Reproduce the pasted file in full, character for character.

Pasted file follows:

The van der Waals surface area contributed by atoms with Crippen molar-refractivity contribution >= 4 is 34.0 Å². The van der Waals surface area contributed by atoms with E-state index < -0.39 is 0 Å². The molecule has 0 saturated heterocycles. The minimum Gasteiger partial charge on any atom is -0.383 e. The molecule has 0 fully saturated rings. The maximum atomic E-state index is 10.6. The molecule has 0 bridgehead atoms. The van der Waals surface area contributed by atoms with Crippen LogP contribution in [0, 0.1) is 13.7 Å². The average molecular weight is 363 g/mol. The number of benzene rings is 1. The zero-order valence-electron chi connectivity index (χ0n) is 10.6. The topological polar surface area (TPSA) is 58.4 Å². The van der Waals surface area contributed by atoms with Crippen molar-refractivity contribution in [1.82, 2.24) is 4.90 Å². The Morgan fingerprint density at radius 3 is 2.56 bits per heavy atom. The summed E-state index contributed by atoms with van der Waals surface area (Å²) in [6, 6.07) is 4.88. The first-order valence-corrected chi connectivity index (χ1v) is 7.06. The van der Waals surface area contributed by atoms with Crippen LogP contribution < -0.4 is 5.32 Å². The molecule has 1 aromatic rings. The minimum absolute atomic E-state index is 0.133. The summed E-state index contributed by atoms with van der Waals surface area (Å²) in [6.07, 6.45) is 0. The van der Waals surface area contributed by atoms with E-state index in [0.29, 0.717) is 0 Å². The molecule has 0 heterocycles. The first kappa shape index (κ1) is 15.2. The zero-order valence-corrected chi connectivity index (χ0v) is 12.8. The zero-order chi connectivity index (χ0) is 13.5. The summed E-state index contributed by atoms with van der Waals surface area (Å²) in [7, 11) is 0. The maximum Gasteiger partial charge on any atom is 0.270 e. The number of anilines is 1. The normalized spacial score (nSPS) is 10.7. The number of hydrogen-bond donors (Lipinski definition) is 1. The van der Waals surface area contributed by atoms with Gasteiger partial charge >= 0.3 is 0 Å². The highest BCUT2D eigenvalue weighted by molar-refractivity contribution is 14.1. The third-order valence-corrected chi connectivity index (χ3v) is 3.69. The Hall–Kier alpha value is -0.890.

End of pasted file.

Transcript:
The van der Waals surface area contributed by atoms with Crippen molar-refractivity contribution >= 4 is 34.0 Å². The van der Waals surface area contributed by atoms with E-state index < -0.39 is 0 Å². The molecule has 0 saturated heterocycles. The minimum Gasteiger partial charge on any atom is -0.383 e. The molecule has 0 fully saturated rings. The maximum atomic E-state index is 10.6. The molecule has 0 bridgehead atoms. The van der Waals surface area contributed by atoms with Crippen LogP contribution in [0, 0.1) is 13.7 Å². The average molecular weight is 363 g/mol. The number of benzene rings is 1. The zero-order valence-electron chi connectivity index (χ0n) is 10.6. The topological polar surface area (TPSA) is 58.4 Å². The van der Waals surface area contributed by atoms with Crippen molar-refractivity contribution in [1.82, 2.24) is 4.90 Å². The Morgan fingerprint density at radius 3 is 2.56 bits per heavy atom. The summed E-state index contributed by atoms with van der Waals surface area (Å²) in [6, 6.07) is 4.88. The first-order valence-corrected chi connectivity index (χ1v) is 7.06. The van der Waals surface area contributed by atoms with Crippen LogP contribution < -0.4 is 5.32 Å². The molecule has 1 aromatic rings. The minimum absolute atomic E-state index is 0.133. The summed E-state index contributed by atoms with van der Waals surface area (Å²) in [6.07, 6.45) is 0. The van der Waals surface area contributed by atoms with E-state index in [0.29, 0.717) is 0 Å². The molecule has 0 heterocycles. The first kappa shape index (κ1) is 15.2. The zero-order valence-corrected chi connectivity index (χ0v) is 12.8. The zero-order chi connectivity index (χ0) is 13.5. The summed E-state index contributed by atoms with van der Waals surface area (Å²) in [7, 11) is 0. The maximum Gasteiger partial charge on any atom is 0.270 e. The number of anilines is 1. The normalized spacial score (nSPS) is 10.7. The number of hydrogen-bond donors (Lipinski definition) is 1. The van der Waals surface area contributed by atoms with Gasteiger partial charge >= 0.3 is 0 Å². The highest BCUT2D eigenvalue weighted by molar-refractivity contribution is 14.1. The third-order valence-corrected chi connectivity index (χ3v) is 3.69. The Hall–Kier alpha value is -0.890.